It is my opinion that the Court’s carefully reasoned response to Polk County’s reasons for denying same-sex marriage will serve as a benchmark for the other similar cases which will surely continue to emerge over the next few years. I would recommend that you read either the summary or the full case. Nevertheless, I will briefly summarize these arguments here. The Court argued that there needed to be an additional reason other than maintaining tradition for this ban, especially in light of the intermediate scrutiny standard. Regarding providing quality parenting for children, the law was found to be both over-inclusive and under-inclusive for achieving that governmental purpose. In other words, it included some bad parents (among the heterosexuals) and banned some good parents (among the potential same-sex couples). Finally, the Court found in the County’s arguments none that would show how banning same-sex couples from civil marriage would encourage procreation, promote stability in opposite-sex marriages, or conserve resources. Resources could certainly be conserved by banning others, such as child-abusing individuals, yet this law seemed to target only those with a certain sexual orientation.
Separation of church and state
The another possible reason motivating a ban on same-sex marriage might rest on religious considerations. The Court noted both that people with deeply held religious convictions objected to same-sex marriage and that other equally sincere people supported same-sex marriage. Since there are honest differences of opinion about the matter, the government cannot take sides (to do so would be unconstitutional), and indeed the government must take steps to insure that, where civil marriage is concerned, all are equally provided for. Polk County offered no religion-based reasons, but these reasons may not be legitimately offered, in fact.
Has the airtight case for same-sex civil marriage been made?
It would seem to me, that in light of this very carefully reasoned argument by the Iowa Supreme Court, there is simply no rational argument left to support banning same-sex civil marriages. Of course, many people would like to see our constitutional democracy turned into a theocracy, one in which so-called Christian principles take precedence over democratic ones. I sincerely hope that never happens, because it would insure that U.S.A. citizens would no longer be able to worship according to their conscience. Certainly this would be the beginning of the death of freedom here.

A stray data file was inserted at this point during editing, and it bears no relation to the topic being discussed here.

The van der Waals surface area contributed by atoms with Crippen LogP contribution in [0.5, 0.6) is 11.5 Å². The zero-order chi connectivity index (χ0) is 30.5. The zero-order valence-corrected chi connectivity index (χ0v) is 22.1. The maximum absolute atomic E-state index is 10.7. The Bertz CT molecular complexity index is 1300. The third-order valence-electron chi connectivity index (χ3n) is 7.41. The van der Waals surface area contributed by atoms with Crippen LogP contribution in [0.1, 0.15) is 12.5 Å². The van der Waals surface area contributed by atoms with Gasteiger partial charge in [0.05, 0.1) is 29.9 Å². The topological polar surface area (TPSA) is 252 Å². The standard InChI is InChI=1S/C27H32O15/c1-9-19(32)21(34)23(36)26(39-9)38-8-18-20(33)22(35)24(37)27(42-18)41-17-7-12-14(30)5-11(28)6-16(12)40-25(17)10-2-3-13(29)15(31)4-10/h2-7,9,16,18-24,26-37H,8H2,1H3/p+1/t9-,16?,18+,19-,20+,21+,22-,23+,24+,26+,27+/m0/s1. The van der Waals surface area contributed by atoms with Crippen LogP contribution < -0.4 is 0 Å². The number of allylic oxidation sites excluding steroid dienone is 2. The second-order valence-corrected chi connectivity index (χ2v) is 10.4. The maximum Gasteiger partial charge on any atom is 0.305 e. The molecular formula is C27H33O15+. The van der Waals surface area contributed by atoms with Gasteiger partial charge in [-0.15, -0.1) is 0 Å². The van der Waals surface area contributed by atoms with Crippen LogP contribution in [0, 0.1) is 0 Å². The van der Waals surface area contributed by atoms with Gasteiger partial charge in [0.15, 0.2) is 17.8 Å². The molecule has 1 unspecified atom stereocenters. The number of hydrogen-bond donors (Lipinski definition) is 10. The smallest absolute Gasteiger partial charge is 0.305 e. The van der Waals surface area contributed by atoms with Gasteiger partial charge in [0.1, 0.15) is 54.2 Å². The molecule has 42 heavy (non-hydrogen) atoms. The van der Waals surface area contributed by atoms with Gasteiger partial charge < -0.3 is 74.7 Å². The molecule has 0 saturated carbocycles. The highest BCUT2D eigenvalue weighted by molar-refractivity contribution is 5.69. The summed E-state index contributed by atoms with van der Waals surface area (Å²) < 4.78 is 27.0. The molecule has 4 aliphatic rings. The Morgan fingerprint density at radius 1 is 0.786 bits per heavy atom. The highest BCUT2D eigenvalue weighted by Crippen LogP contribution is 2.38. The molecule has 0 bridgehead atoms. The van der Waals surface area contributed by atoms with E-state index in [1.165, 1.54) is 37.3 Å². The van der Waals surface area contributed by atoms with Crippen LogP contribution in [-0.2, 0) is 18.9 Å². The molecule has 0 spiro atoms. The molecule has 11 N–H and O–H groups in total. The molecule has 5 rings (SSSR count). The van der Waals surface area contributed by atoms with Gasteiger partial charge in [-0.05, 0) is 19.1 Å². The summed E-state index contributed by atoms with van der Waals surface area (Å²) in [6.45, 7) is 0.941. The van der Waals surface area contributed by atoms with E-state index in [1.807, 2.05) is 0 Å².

However, if we assume democratic principles, and also assume that the legislation in this democracy cannot be based on a particular religious point of view, then the case must be made on common sense and scientific principles alone that same-sex marriage would not benefit children, would somehow harm existing opposite-sex marriage, or would undermine procreation. The Iowa Supreme Court found no such evidence. Proponents of such an argument would actually have to become knowledgeable about gender science, instead of basing their arguments on a point of view formulated long before people had even a glimmering of today’s scientific understanding. It’s not likely to happen. In fact, it’s more likely that more and more people will gradually see the light. And that would be the dawning of a new gay.